Before asking everyone whether they had had covid, or have ongoing problems from it, or anything else, I asked them about their recent productivity relative to 2019. I was hoping to minimize the influence of their narratives about their covid situation and how it should affect their productivity on their productivity estimates.
The clearest takeaway, I think: people who would later report ongoing post-covid symptoms also reported being way less productive on average than people who didn’t report any covid.
Perhaps stupidly, I asked people about their productivity in one of three randomly selected ways, to better tell if results were sensitive to misunderstandings, wording or other vagaries of survey taking. While I stand by this for higher commitment surveys, here it meant trying to aggregate a bunch of slightly mismatched claims about how unproductive a year people are having, when I could have just been averaging a column of numbers. And people did give different-looking distributions of answers for different questions, and different numbers of people with covid got randomized into different kinds of questions, so combining them is messy.
The different questions were these:
- How productive were you this week, relative to your average in 2019?
- More than twice as productive
- About 1.5x as productive
- About as productive
- About three quarters as productive
- Less than half as productive
How productive were you this week, as a percentage of average for you in 2019?
(slider: 0-200%; instruction: For more than 200%, just put 200%)
- Were you much less productive in 2021 than in 2019?
Below are the answers, divided up by question type. Note that the numbers of respondents involved are tiny and things are noisy. For example, the category question only got two long covid sufferers, and one of them was the nurse apparently working 200% as much as in 2019 but fatigued to the point of crashing her car. (In general, productivity varying because of demand as well as supply is an obvious-in-retrospect theme, according to my reading of the long answers to later questions.)
|0-200% slider (average %)||Not ‘much less’ productive (fraction of people)||Category choice (average 1st-5th option, higher more productive)|
|Productivity of demographic|
|Covid & not long covid||109%||29%||3.26|
|n in demographic|
|Long covid n||4||6||2|
(Probably I should have given you the ‘people who had covid more than two months ago’ numbers, but I didn’t and I’m short on time for this, sorry! All the data is available at the end.)
It would be nice to combine all these answers. A natural way to do it might be to assign plausible seeming numerical values to all the answers to 1 and 3 , then average all these values.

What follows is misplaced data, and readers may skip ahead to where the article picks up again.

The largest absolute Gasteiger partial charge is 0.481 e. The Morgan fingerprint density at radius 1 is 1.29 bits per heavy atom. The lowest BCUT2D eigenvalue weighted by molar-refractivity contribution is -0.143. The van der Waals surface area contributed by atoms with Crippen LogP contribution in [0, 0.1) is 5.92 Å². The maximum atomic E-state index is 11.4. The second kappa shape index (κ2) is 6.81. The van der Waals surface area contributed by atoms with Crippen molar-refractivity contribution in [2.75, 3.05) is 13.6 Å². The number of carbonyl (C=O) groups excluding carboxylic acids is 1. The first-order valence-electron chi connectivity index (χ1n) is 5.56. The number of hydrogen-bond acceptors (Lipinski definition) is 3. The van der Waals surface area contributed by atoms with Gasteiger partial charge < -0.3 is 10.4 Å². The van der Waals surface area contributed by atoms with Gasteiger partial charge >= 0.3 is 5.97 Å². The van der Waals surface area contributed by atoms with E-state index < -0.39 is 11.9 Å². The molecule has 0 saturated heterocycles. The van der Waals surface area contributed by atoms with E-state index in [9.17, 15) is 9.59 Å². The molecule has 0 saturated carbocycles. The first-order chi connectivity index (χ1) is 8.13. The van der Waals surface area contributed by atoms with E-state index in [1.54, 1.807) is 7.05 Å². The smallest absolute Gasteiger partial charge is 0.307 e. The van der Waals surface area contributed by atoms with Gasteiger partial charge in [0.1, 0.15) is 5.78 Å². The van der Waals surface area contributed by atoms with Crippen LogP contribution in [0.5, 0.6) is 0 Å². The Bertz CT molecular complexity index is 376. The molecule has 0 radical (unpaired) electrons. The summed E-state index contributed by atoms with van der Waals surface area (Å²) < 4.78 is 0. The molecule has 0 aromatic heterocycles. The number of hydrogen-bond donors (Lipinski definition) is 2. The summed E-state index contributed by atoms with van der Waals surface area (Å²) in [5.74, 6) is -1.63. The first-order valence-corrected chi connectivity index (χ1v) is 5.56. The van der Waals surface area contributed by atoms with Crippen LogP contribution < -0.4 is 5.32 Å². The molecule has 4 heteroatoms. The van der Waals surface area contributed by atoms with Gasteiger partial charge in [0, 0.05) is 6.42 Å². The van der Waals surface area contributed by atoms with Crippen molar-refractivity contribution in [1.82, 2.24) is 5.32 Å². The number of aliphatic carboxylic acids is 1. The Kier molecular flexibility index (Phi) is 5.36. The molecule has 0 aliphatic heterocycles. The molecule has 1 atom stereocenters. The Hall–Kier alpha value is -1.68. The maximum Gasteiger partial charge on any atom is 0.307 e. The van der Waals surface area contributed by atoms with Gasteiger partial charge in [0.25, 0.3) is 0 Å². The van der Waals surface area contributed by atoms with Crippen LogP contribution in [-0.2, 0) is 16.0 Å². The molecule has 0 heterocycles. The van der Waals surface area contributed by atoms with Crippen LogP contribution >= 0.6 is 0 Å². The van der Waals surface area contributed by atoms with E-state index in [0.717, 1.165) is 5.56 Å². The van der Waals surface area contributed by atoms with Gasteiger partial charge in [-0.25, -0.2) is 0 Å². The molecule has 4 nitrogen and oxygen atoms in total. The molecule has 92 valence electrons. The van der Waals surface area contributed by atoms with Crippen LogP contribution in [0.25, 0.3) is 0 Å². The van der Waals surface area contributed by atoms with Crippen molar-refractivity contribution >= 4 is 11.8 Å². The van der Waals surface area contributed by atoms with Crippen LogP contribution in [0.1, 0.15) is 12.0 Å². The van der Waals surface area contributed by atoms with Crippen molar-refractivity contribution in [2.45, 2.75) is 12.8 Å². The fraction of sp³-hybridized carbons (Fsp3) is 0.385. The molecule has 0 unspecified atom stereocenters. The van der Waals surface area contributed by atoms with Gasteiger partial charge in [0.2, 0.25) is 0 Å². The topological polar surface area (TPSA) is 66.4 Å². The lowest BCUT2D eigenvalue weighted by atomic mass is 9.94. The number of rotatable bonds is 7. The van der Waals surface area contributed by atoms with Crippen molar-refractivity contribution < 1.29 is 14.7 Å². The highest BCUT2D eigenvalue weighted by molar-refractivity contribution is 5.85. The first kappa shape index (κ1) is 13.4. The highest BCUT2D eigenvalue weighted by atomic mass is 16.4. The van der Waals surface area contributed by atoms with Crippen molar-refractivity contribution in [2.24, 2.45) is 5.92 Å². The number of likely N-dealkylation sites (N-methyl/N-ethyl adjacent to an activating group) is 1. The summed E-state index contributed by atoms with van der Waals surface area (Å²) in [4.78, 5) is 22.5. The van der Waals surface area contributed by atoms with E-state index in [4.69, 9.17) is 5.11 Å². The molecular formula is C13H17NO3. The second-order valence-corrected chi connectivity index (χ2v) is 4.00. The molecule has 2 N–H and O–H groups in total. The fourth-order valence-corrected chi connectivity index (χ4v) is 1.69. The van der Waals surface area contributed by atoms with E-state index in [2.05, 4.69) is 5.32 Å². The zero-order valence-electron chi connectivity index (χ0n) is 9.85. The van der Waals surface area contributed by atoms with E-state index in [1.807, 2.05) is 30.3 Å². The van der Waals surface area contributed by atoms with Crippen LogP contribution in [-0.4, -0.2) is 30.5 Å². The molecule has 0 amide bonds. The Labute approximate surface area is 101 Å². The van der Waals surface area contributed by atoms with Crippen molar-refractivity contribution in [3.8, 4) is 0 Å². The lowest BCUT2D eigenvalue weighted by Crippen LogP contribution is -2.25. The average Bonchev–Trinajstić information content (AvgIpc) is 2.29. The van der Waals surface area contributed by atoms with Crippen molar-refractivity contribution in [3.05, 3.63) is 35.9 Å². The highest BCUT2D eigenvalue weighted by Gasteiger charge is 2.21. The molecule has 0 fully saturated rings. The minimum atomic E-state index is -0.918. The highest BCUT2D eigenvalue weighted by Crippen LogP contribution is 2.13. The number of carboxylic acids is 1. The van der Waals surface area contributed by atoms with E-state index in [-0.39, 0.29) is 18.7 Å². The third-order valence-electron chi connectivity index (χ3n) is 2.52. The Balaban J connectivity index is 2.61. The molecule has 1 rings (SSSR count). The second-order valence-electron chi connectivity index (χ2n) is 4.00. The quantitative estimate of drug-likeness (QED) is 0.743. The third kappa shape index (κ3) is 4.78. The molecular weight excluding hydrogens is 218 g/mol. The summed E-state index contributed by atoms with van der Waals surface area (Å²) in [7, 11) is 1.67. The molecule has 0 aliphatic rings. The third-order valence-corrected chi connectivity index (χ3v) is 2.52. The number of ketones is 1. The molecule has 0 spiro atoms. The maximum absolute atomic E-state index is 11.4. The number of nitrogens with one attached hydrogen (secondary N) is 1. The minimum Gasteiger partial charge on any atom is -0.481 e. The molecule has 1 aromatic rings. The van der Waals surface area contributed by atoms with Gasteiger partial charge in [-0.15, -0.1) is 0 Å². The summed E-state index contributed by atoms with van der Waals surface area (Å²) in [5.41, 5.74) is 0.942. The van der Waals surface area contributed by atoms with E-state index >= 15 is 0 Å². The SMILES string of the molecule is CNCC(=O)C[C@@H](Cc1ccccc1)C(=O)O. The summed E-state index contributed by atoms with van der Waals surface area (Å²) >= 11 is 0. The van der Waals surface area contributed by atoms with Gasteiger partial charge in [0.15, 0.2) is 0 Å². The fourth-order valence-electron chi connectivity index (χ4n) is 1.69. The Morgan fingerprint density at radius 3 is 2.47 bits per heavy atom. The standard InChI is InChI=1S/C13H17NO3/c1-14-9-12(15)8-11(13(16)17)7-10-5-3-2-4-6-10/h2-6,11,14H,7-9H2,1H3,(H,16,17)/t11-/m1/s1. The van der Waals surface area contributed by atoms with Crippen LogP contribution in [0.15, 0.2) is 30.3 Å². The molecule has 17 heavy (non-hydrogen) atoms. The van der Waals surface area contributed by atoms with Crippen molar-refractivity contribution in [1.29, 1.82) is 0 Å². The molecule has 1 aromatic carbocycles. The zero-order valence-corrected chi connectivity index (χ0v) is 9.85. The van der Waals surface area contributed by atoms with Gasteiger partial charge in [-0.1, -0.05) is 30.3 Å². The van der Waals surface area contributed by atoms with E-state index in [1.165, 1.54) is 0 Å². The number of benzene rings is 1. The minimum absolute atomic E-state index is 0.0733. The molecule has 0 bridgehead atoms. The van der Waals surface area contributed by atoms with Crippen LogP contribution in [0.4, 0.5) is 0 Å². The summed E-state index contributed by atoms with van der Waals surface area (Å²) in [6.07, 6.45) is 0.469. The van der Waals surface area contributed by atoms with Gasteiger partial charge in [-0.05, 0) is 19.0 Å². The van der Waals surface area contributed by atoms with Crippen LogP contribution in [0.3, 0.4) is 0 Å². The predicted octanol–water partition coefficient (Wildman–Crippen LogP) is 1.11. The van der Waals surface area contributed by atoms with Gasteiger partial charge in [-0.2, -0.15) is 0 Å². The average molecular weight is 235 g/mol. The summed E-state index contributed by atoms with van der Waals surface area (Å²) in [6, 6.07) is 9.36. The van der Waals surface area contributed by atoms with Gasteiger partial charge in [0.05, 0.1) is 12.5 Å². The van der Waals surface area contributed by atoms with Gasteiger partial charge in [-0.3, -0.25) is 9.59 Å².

For instance, let’s use the following conversion:
- More than twice as productive: 200%
- About 1.5x as productive: 150%
- About as productive: 100%
- About three quarters as productive: 75%
- Less than half as productive: 50%
- Yes (i.e. much less productive): 80%
- No: 100%
With these we get:
|Respondents||Average productivity relative to 2019*||n|
|Covid & not LC||110%||44|
|*According to above described questionable quantification procedure (for those of you skipping to the table)|
A different thing to do is call everything below 80% ‘much less productive’ then convert everything into fraction of people avoiding that fate:
|Demographic||P(not much less productive)||n|
|Covid & not LC||75%||44|
The ‘covid & not LC’ category is notably more productive than the ‘no covid’ category in both combinings, which seems interesting. Some things that might be going on:
- Covid is overall negligibly bad for productivity, and the quarter of people whose lives would have gotten worse lately anyway classify it as ‘long covid’, leaving the other covid sufferers unusually productive. (This being the main thing going on seems inconsistent with other evidence to me, but maybe there’s some of that, or maybe my understanding of the other evidence is mistaken.)
- People who get long covid are disproportionately those whose productivities were on a less uphill trajectory.
- People who get covid and not long covid have a relatively productive time because they are freed from avoiding covid, whereas people without covid are often paying costs that are a large fraction of the cost of having covid to avoid it.
- Maybe people’s sense of their own productivity is higher when they had reason that it might be low.
- Maybe people with covid but no ongoing problems are disproportionately in households with other people who have some kind of problem from covid (including for instance having died, or having lost income from a brief illness), and capable of helping, and so are being more productive by necessity.
- This data is so meagre and messy that reading anything into it that’s not about a huge effect is a mistake, and this is already too much thought on the topic.
I tend to think it’s the latter, but if anyone wants to actually do statistics, or anything else with this data: